– whether we are experiencing a Christmas, Good Friday, Easter, or Annunciation moment,
“Let us remember that we are in the Holy Presence of God.”
Jesus, on the eve of your passion and death, you found comfort in the company of your friends. In the truest sign of friendship, you gave your life for them and for us. Help us to live the call of the gospel more deeply. Let our relationship with one another be a sign of your presence. Help us to live and die in your love, that we may live with you forever. Amen.
The above prayer is found in People’s Companion to the Breviary.
It may have seemed to his listeners that Jeremiah, whom they called “Terror-All-Around”, had nothing to offer but bad news. But in today’s reading from the 31st chapter of the Book of Jeremiah we read:
Hear the word of the Lord, O nations, proclaim it on distant isles, and say:
The one who scattered Israel, now gathers them together and guards them as a shepherd the flock. The Lord shall ransom Jacob and redeem him from the hand of his conqueror. Shouting, they shall mount the heights of Zion, they shall come streaming to the Lord’s blessings: the grain, the wine, and the oil, the sheep and the oxen. Then the young women shall make merry and dance and young men, and old as well.
I will turn their mourning into joy. I will console and gladden them after their sorrows.
– Jeremiah 31:10-13
In Friday’s reading (Jeremiah 20:10-13) for the 5th Friday in Lent, the Prophet Jeremiah was sure having a bad day. Of course, if we read the entire book attributed to him, we’ll see that he suffered ridicule and persecution for more than a day. And how would any of us like it if our enemies AND our friends coined the nickname for us “Terror-All-Around”? They must have thought he was the bearer of bad tidings.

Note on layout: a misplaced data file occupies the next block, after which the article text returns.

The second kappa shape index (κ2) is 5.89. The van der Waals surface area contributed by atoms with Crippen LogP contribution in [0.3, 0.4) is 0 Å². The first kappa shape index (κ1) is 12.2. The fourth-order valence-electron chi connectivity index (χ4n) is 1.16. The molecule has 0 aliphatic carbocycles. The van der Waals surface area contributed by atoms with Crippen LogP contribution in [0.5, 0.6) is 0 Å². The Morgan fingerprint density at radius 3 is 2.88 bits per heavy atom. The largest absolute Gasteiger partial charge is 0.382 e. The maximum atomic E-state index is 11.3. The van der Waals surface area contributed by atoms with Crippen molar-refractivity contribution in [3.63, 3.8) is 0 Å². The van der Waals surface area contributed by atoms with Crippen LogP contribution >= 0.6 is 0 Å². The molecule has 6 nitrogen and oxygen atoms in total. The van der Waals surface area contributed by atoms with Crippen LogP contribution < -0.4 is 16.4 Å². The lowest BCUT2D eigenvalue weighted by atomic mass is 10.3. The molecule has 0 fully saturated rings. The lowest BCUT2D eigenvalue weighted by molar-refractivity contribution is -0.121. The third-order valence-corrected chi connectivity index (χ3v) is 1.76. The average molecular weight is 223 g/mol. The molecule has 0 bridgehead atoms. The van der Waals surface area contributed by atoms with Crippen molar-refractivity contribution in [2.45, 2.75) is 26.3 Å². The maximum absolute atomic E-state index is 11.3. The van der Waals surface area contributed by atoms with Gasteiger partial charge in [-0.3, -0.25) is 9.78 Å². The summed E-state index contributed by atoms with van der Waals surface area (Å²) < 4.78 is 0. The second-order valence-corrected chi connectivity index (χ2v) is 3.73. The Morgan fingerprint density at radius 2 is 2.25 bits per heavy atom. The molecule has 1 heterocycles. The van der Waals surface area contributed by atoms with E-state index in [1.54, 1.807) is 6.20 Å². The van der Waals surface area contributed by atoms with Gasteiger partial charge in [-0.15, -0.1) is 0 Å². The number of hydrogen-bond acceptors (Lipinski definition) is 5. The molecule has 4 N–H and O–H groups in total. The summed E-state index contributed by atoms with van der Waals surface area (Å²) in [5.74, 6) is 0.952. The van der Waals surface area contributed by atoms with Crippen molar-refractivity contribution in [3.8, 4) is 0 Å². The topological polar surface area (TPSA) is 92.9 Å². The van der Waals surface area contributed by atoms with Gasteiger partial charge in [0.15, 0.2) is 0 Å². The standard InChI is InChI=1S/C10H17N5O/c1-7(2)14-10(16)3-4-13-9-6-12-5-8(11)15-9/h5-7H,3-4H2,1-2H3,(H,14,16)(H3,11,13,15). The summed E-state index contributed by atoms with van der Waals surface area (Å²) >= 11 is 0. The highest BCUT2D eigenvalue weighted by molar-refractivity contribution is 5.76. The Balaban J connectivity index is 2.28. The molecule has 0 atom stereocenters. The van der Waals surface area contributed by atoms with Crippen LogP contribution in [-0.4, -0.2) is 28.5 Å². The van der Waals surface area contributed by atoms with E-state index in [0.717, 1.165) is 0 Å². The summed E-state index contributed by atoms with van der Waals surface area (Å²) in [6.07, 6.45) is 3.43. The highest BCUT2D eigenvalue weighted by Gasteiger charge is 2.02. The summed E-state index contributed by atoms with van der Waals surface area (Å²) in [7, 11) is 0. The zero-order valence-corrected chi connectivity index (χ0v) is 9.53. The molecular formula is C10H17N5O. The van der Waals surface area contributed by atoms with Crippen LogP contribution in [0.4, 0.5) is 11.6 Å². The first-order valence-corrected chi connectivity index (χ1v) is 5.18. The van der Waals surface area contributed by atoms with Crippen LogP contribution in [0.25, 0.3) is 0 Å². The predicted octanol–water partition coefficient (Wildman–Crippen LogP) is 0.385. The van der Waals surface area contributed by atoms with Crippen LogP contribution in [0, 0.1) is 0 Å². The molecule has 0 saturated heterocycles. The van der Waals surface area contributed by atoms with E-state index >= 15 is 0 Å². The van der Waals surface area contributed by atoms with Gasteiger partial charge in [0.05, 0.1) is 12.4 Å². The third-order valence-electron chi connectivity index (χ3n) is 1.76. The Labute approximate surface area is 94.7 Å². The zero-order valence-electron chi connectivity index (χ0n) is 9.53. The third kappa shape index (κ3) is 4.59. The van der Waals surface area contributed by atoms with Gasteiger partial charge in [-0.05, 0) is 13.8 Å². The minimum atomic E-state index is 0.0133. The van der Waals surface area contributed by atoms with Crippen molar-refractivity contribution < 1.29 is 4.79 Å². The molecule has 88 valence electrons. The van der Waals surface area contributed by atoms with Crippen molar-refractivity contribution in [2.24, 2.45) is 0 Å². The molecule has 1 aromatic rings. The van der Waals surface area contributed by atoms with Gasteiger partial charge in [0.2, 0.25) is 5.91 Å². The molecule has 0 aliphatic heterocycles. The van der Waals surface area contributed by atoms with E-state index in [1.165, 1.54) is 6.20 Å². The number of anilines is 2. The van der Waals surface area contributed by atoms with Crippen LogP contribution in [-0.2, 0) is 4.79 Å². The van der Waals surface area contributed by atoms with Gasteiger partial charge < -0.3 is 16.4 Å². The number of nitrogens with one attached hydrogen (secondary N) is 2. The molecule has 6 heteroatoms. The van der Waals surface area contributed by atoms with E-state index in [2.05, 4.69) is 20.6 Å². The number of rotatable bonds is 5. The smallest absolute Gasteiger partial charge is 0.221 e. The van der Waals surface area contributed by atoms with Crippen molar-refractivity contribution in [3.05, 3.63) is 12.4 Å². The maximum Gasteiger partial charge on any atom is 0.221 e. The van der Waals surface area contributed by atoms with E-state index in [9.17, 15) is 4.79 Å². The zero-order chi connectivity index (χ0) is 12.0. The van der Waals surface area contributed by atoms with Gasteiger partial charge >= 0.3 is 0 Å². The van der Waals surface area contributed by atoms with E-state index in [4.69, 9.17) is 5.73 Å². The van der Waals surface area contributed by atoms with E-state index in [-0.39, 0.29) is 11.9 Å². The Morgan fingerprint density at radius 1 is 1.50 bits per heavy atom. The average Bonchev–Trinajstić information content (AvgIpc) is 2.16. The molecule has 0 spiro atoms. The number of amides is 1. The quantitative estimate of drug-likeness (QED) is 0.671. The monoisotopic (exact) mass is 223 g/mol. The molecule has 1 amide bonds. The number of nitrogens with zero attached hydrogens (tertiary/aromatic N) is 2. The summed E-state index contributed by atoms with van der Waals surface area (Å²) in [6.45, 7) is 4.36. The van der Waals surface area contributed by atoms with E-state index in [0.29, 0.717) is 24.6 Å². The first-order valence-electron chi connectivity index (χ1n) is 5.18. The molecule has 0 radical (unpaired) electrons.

In spite of his experience of persecution, Jeremiah could still say: Sing to the Lord, praise the Lord, for God has rescued the life of the poor from the power of the wicked. May we have the courage to be prophetic, and may we always remember the source of our strength and our hope, for a prophet’s job surely isn’t easy.
On the 5th Thursday of Lent we read from today’s passage from Genesis 17 of God’s faithfulness
I will maintain my covenant with you and your descendants after you throughout the ages as an everlasting pact, to be your God and the God of your descendants after you.
I will give to you and to your descendants after you the land in which you are now staying, the whole land of Canaan, as a permanent possession; and I will be their God.”
We hold onto this promise in these last weeks of Lent.
We hold onto this promise in the times of dryness.
We hold onto this promise in hope.
Sister Adele gave the name Counterpoint Images to her particular technique of creating the photo montage (long before there was even a thought of Photoshop). These counterpoint images showed the genuine relationship between the juxtaposed elements. And it is the authenticity of this relationship which underlies the integrity of her montages – the final image presenting a living, organic, coherent whole.
Today’s Gospel reading from John, chapter 8 includes:
Jesus said to those Jews who believed in him,
“If you remain in my word, you will truly be my disciples,
and you will know the truth, and the truth will set you free.”
I remember reading Crime and Punishment and The Brothers Karamazov when I was in high school. If there were quotes like this in Dostoevsky’s books, I missed them entirely. Of course I was 18, and likely not looking in the same way. It is wonderful to read them now!
Love all that has been created by God, both the whole and every grain of sand. “
Love every leaf and every ray of light.
Love the beasts and the birds, love the plants, love every separate fragment.
If you love each separate fragment,
you will understand the mystery of the whole resting in God.
– Fyodor Dostoevsky